Celebrating Mabon (the Autumn Equinox) with Children

The harvest is in full swing and the wheel of the year has begun to spiral inwards once again as we move into the slower, quieter, more reflective half of the year.

The equinoxes are a time of balance, of equilibrium, when the length of day and night are equal. In autumn, this balance reflects the time of rest and relaxation that comes after the fruitful action of summer. The equinoxes prepare us for a shift in the Earth’s energy. Mabon is a time to reap the rewards of everything you’ve sown over the summer, as well as preserving some of your bounty for the colder months ahead.

Some people call Mabon “the Witch’s thanksgiving” as it is a time to give thanks for the bounty of the Earth and to share in the harvest as a community.

As always I wanted to share some ideas for celebrating this festival, Mabon (or the autumn equinox), with children to help our families tune into the turning of the wheel and align our lives with the natural rhythms of the seasons.

Make jam.
Jam is traditionally made at this time in order to preserve excess fruits for the winter. Our family makes the simplest chia recipe: 1 cup fruit, 1.5T chia seeds, 0.5T liquid sweetener (we use raw honey or maple syrup). Blend and put in a jar in the fridge to set for at least 30 minutes. You can then enjoy it for about a week or freeze for up to 6 months. If freezing, make sure your jar has an inch or so of empty space at the top so the jam has room to expand. This recipe is easily doubled, tripled, etc. depending on the size of your harvest.

Craft a cornucopia.
A traditional symbol of the harvest, there are so many ways to make your own cornucopia to place as the centrepiece of your harvest meal. This version with painted rocks would be fun to create with children. Placing a cornucopia on your altar is thought to attract prosperity.

Make calendula dream bags.
Sew a simple bag out of cloth and fill it with dried calendula petals. Sew the end shut and put under your pillow to promote restful sleep and attract good dreams.

Add items to your nature table or family altar.
Autumn leaves, calendula petals, hawthorn berries, and brown and yellow cloth would all be traditional choices.

Give thanks.
Many cultures have a gratitude tradition that takes place in autumn. It is the time to thank the land for the abundance it gives us (and a wonderful time to talk about where our food comes from and who grows it). A mealtime blessing can be a wonderful way to keep these thoughts at the forefront of our minds once a day, as can instituting a ritual of every family member saying something they were grateful for at the end of the day.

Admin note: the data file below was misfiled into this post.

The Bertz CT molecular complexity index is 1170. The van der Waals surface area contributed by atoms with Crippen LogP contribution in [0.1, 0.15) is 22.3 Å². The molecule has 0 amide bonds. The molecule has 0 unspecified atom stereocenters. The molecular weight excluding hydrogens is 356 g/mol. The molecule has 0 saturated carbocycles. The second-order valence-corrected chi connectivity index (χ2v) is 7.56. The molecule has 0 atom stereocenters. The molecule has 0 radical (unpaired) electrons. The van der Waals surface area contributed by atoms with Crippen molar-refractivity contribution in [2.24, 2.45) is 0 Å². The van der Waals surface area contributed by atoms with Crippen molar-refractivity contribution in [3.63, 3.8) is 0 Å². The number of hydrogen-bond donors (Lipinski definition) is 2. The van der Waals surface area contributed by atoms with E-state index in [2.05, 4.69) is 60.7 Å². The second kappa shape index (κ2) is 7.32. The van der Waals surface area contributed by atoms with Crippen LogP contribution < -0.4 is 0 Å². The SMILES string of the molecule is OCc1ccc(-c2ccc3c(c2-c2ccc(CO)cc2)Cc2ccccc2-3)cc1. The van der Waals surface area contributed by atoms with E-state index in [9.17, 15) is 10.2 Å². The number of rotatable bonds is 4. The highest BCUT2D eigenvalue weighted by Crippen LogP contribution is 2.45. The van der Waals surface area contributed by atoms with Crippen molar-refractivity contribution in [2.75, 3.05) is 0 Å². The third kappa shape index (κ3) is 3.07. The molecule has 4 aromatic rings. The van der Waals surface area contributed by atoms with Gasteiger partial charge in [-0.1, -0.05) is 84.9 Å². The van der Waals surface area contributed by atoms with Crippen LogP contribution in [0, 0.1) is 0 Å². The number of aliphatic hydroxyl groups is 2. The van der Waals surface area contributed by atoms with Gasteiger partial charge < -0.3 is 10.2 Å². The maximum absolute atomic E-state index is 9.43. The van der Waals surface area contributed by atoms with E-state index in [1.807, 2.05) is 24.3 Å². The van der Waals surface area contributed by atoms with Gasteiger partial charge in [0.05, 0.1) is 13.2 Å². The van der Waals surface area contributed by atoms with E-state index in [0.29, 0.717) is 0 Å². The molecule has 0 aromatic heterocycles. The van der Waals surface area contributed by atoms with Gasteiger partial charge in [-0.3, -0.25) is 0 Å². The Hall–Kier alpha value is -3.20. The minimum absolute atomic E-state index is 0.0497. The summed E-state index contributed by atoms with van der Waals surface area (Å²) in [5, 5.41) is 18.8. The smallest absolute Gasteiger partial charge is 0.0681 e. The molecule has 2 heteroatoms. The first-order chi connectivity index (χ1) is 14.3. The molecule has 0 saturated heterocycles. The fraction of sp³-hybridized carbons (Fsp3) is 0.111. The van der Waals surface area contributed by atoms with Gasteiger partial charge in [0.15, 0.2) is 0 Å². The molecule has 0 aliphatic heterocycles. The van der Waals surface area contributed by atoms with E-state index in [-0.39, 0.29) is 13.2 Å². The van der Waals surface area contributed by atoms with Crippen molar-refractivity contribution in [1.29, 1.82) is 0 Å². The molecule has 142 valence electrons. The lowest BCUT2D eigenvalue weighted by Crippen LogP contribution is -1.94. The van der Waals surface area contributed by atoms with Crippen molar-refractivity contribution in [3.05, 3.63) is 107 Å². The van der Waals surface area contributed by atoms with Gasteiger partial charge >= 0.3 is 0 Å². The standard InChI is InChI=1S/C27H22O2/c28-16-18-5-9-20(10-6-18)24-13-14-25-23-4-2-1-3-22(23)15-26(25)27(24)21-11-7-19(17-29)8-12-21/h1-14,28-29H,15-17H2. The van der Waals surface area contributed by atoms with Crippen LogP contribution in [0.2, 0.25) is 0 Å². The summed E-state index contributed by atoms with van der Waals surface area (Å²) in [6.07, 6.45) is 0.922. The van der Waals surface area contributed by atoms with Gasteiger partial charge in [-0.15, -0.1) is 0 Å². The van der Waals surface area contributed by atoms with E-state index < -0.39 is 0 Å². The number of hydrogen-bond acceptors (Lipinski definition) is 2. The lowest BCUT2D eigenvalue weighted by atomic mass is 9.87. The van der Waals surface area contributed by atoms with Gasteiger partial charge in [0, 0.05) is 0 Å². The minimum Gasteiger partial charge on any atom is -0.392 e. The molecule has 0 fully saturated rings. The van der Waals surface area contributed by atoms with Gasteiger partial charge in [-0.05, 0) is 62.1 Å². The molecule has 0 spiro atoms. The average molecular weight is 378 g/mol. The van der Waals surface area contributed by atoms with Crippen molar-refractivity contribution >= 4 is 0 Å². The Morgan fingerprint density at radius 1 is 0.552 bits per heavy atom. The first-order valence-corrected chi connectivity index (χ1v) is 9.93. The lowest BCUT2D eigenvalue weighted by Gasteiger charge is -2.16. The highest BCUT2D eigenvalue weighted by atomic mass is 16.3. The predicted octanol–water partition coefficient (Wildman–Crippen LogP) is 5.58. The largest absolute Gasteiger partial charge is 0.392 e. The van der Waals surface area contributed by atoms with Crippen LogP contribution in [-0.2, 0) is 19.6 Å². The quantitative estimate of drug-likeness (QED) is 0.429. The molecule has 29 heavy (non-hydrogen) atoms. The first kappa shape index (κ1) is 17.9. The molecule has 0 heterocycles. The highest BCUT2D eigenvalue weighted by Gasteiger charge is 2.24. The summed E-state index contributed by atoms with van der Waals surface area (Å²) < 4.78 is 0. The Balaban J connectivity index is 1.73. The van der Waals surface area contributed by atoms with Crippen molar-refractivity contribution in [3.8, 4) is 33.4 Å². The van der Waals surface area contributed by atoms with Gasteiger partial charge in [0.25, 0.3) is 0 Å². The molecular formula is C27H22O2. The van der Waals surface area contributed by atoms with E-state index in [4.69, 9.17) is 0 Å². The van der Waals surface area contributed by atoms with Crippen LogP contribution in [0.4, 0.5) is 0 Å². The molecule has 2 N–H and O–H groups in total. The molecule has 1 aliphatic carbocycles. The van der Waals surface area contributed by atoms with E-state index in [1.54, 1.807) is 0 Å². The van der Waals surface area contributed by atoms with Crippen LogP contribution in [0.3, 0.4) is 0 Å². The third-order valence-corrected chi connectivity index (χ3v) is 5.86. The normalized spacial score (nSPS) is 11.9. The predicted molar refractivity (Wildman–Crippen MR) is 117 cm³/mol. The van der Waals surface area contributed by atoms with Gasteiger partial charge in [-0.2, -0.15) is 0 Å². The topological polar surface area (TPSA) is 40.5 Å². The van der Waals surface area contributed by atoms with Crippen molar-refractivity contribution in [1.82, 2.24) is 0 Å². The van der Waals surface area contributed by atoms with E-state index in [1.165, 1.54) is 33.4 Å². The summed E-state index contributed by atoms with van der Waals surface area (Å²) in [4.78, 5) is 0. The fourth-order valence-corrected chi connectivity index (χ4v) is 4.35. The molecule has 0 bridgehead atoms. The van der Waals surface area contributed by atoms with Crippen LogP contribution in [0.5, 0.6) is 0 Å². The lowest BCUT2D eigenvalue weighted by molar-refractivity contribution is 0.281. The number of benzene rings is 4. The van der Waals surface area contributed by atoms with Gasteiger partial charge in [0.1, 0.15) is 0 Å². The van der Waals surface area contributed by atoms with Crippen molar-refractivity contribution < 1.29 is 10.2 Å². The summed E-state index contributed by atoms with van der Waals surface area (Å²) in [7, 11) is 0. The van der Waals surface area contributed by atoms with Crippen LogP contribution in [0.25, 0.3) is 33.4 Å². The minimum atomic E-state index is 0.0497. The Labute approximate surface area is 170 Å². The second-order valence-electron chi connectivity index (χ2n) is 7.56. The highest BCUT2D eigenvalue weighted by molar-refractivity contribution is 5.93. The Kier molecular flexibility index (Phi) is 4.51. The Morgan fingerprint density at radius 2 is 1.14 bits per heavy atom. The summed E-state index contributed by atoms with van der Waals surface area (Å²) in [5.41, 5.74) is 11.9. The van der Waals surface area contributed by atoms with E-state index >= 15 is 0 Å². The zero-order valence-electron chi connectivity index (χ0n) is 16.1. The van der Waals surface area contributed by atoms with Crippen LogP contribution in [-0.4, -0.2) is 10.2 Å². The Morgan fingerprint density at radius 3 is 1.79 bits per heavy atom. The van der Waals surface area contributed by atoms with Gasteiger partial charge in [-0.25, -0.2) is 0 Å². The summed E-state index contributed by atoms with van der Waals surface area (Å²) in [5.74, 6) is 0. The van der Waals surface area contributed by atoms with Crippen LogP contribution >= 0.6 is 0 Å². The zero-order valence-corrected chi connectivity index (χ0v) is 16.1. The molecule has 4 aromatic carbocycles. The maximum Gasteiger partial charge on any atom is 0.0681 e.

Clean your space.
Giving your home a thorough deep clean is a wonderful way to ready your space for the coming season. Get out wool throws, candles, sheepskins, warm jumpers, and other cold weather essentials that have been in storage. You might want to burn herbs to cleanse the energy of your home. Clapping, essential oil sprays, clapping, and chanting are other wonderful ways to cleanse the energy of a place.

Plant bulbs.
This is the time to plant bulbs that need the cold dormancy of winter to ready themselves to bloom in spring (a good metaphor for all of us, right?) This is also the time of year to start “forcing” bulbs if you’d like them to bloom for Christmas + new year.

Make time to quiet your mind.
Honour the natural balance of this festival by focussing on your own inner balance. Perhaps this will be by experimenting with different meditation techniques or taking a walk in nature.

Host a celebratory feast.
Enjoy the bounty of the harvest by creating a celebratory meal that highlights all of the wonderful produce that’s so plentiful this time of year. 

Make apple cider.

Steep hawthorn vinegar.
Hawthorn is a traditional symbol of of Mabon and the bright red berries of its tree are plentiful this time of year. Making hawthorn infused vinegar is a simple process to do with children and you can then use it in your salad dressings throughout the winter.

Craft a leaf garland.
Simply collect colourful autumn leaves and press them between large books to dry out for a week. Use a needle and thread to carefully thread them onto a garland. Voila! Perfect autumnal decor (thanks to Hannah Bullivant for this idea).

Read books about leaves, gratitude, and autumn.
Many of our favourite autumn books are listed in this post. 

Recite this lovely verse together
Yellow the bracken
Golden the sheaves
Rosy the apples
Crimson the leaves
Mist on the hill sides
Clouds grey and white
Autumn good morning 
Summer good night!

(Eloise has many other lovely autumn verse ideas in this post).

How does your family celebrate the Autumn Equinox? I’d love to hear.

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